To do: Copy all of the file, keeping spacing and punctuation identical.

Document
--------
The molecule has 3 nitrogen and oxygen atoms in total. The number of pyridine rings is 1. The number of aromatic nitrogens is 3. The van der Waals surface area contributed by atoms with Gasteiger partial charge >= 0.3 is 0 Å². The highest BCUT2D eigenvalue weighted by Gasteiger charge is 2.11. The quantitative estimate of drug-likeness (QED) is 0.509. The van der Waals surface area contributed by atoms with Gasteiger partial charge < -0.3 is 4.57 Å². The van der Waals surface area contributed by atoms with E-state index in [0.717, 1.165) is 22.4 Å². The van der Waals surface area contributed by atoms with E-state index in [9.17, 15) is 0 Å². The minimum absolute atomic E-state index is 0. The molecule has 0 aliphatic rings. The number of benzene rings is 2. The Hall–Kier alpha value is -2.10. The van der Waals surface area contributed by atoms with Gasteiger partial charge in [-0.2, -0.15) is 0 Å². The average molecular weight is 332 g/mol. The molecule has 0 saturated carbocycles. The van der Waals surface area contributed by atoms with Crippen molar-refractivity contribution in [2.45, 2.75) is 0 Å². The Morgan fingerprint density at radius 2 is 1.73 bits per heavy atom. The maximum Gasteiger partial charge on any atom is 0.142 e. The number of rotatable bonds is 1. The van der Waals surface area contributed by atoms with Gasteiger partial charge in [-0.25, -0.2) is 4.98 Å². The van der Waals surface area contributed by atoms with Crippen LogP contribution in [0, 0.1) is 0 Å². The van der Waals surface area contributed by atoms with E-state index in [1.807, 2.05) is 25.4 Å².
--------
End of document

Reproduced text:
The molecule has 3 nitrogen and oxygen atoms in total. The number of pyridine rings is 1. The number of aromatic nitrogens is 3. The van der Waals surface area contributed by atoms with Gasteiger partial charge >= 0.3 is 0 Å². The highest BCUT2D eigenvalue weighted by Gasteiger charge is 2.11. The quantitative estimate of drug-likeness (QED) is 0.509. The van der Waals surface area contributed by atoms with Gasteiger partial charge < -0.3 is 4.57 Å². The van der Waals surface area contributed by atoms with E-state index in [0.717, 1.165) is 22.4 Å². The van der Waals surface area contributed by atoms with E-state index in [9.17, 15) is 0 Å². The minimum absolute atomic E-state index is 0. The molecule has 0 aliphatic rings. The number of benzene rings is 2. The Hall–Kier alpha value is -2.10. The van der Waals surface area contributed by atoms with Gasteiger partial charge in [-0.2, -0.15) is 0 Å². The average molecular weight is 332 g/mol. The molecule has 0 saturated carbocycles. The van der Waals surface area contributed by atoms with Crippen molar-refractivity contribution in [2.45, 2.75) is 0 Å². The Morgan fingerprint density at radius 2 is 1.73 bits per heavy atom. The maximum Gasteiger partial charge on any atom is 0.142 e. The number of rotatable bonds is 1. The van der Waals surface area contributed by atoms with Gasteiger partial charge in [-0.25, -0.2) is 4.98 Å². The van der Waals surface area contributed by atoms with Crippen LogP contribution in [0, 0.1) is 0 Å². The van der Waals surface area contributed by atoms with E-state index in [1.807, 2.05) is 25.4 Å².